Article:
It seems self-evident that the passing of years has done “Underwear” no favors. At the same time, it would be churlish to deny that Ferlinghetti has given the popular canon many indelible lines. For a while in the 1950s and 1960s, his voice stood out amid a mounting dissident chorus; in these days of hashtagged political resistance, it is not uncommon to come across portions of his stanzas reconstituted as memes on Instagram and Facebook:
I am waiting for my case to come up
and I am waiting
for a rebirth of wonder
and I am waiting for someone
to really discover America
Based on passages like that, it’s not much of a stretch to put Ferlinghetti in the company of skilled songwriters. He knows how to craft a hook. His lines have an easy, welcoming flow. (In this book, the poems are arranged chronologically and fluidly, as if they were part of an “Abbey Road”-like symphonic collage or a Hollywood highlight reel.) He has a gift for helping you hear what needs to be said, free of impenetrable filters. He is allergic to willful obscurity and “our little literary games,” as he declared in one “Howl”-referencing populist manifesto that he titled, with characteristic directness, “Populist Manifesto No. 1”:
We have seen the best minds of our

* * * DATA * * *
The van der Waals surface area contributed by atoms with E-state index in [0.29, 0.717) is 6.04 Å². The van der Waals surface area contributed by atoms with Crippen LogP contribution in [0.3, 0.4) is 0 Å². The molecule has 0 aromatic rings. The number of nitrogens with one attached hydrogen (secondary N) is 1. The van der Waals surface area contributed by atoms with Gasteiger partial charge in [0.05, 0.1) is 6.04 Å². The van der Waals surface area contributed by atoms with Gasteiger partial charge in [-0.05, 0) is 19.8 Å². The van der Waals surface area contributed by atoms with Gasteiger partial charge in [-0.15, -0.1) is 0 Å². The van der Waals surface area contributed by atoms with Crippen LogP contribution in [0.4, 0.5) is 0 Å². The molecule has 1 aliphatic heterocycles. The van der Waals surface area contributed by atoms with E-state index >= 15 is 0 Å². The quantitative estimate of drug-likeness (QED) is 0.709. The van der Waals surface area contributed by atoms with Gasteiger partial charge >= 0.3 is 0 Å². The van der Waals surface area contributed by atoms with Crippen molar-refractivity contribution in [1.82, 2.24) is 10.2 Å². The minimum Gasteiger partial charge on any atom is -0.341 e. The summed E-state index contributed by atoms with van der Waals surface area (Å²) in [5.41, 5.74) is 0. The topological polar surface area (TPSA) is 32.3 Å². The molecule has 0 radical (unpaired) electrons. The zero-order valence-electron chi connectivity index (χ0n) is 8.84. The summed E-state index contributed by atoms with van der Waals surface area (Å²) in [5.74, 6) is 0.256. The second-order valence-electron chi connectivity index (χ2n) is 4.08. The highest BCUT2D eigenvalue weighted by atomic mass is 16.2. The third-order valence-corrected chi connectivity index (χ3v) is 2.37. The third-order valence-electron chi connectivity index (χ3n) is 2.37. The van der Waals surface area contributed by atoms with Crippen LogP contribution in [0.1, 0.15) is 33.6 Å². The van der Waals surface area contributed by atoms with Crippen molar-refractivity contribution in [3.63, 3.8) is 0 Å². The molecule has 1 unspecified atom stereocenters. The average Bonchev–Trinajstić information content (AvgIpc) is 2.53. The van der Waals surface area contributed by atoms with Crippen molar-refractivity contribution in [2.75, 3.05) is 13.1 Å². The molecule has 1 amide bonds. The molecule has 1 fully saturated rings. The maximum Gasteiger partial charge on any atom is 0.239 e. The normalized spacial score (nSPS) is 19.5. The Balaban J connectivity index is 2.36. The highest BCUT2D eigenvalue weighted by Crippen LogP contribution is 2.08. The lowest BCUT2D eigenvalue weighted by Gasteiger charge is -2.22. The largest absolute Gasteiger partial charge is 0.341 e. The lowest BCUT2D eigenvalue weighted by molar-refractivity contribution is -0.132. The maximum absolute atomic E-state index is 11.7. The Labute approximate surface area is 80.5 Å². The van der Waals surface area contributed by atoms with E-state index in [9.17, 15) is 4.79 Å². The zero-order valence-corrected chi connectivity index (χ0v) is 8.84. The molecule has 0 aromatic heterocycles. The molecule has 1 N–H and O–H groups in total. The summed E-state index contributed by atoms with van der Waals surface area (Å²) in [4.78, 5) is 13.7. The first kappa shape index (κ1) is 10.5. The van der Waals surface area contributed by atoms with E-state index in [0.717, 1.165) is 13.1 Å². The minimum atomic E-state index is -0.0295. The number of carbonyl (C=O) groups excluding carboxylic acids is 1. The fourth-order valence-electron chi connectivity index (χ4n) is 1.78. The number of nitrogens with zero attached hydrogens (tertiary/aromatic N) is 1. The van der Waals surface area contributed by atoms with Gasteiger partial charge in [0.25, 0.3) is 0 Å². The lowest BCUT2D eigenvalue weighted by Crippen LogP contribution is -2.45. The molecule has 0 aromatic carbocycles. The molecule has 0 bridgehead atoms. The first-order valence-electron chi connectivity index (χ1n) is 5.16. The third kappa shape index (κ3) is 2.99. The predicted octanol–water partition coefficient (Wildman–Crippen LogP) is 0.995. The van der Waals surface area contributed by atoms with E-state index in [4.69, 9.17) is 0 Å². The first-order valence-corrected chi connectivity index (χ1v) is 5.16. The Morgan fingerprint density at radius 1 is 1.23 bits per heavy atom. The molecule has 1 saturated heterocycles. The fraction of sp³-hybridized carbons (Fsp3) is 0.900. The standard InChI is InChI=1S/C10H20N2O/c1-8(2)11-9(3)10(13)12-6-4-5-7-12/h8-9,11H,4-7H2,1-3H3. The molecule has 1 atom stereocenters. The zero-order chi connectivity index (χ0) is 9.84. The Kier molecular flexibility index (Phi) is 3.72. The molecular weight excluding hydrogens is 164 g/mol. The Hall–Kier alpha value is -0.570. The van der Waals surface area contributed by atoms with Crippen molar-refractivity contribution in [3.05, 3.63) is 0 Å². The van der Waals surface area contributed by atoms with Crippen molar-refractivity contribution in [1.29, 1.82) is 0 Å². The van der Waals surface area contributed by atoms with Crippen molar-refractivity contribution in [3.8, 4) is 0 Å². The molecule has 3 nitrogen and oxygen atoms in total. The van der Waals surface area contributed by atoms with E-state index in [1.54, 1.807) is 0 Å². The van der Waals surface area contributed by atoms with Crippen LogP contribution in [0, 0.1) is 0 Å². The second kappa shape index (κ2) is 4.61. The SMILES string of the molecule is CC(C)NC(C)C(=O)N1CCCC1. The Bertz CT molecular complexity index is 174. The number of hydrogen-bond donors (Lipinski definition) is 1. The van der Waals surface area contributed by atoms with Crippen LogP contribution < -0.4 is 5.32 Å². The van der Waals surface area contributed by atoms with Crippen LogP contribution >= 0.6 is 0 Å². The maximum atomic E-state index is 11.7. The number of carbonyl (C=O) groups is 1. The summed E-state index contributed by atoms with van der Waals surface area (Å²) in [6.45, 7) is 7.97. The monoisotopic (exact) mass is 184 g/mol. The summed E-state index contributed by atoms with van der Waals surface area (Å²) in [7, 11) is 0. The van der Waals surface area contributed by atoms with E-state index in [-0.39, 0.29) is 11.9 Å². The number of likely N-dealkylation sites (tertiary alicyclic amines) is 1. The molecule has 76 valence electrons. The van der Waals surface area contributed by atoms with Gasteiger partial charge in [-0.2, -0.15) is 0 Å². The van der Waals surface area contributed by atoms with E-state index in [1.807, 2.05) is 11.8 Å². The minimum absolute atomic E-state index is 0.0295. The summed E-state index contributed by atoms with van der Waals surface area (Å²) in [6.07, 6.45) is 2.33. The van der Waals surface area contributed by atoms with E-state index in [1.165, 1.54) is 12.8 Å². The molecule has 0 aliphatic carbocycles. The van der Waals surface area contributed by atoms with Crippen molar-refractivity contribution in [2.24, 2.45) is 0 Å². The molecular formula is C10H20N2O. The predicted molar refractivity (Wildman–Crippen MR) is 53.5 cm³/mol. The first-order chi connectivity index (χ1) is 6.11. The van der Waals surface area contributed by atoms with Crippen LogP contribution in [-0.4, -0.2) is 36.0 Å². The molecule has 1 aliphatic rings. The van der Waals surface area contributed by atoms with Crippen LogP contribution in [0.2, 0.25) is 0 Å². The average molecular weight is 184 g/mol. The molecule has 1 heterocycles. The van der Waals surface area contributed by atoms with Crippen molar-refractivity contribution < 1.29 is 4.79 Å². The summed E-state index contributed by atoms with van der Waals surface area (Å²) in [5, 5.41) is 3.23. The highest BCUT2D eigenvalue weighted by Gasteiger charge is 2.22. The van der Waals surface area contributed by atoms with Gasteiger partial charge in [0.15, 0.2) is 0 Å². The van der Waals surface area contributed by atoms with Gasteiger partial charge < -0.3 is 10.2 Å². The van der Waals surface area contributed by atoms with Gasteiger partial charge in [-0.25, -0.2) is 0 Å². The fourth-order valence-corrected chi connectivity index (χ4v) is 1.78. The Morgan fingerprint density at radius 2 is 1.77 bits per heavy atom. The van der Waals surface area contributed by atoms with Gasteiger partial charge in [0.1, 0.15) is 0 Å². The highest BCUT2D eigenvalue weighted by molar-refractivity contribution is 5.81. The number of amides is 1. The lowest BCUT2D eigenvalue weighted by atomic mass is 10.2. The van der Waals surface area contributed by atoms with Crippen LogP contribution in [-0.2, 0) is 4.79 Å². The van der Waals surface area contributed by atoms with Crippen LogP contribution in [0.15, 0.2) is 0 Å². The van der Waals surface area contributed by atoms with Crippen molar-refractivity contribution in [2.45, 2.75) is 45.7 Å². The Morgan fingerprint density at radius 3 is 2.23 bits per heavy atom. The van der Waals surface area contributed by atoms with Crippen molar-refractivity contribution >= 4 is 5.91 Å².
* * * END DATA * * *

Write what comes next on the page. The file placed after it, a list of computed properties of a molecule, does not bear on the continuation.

destroyed by boredom at poetry
Poetry isn’t a secret society,
It isn’t a temple either.
Secret words & chants won’t do any
Returning to Ferlinghetti is ultimately about returning to the romantic associations of the milieu that produced Ferlinghetti, so it makes sense that some of Ferlinghetti’s most plangent stanzas are the ones in which he looks back at the heyday of the Beats, that “rebel band who / rose over the rooftops of / tenement boneyards / intent on making out / And made out of madness / a hundred years of beatitude.” Maybe there’s no way to dissociate Ferlinghetti’s poetry from the nostalgic gauze of various North Beach beatnik tropes — proto-hipsters wearing berets and listening to bebop and smoking French cigarettes, etc. — but what remains intact in the poems (even as their creator approaches a century of living) is the fresh, youthful energy of that moment. The liberating pulse can still be pretty contagious. His high points are the poems that you wish you could listen to in a car, on a long coastal highway, with the windows rolled down — and you certainly can’t say that about Robert Lowell.
Does the occasionally tossed-off imperfection of the poems give them a kind of time-capsuled charm? If you’re willing as a reader to be forgiving, it can be a blast to go back to the way the words bounce. And Ferlinghetti himself can’t resist the pull of the past. In “Plan du Centre de Paris à Vol d’Oiseau,” this is how he remembers it:
yearnings & gropings
fantasies & flame-outs
such endless walking
through the bent streets
such fumbling art
(models drawn with blindfolds)
such highs and sweet inebriations—
I salute you now.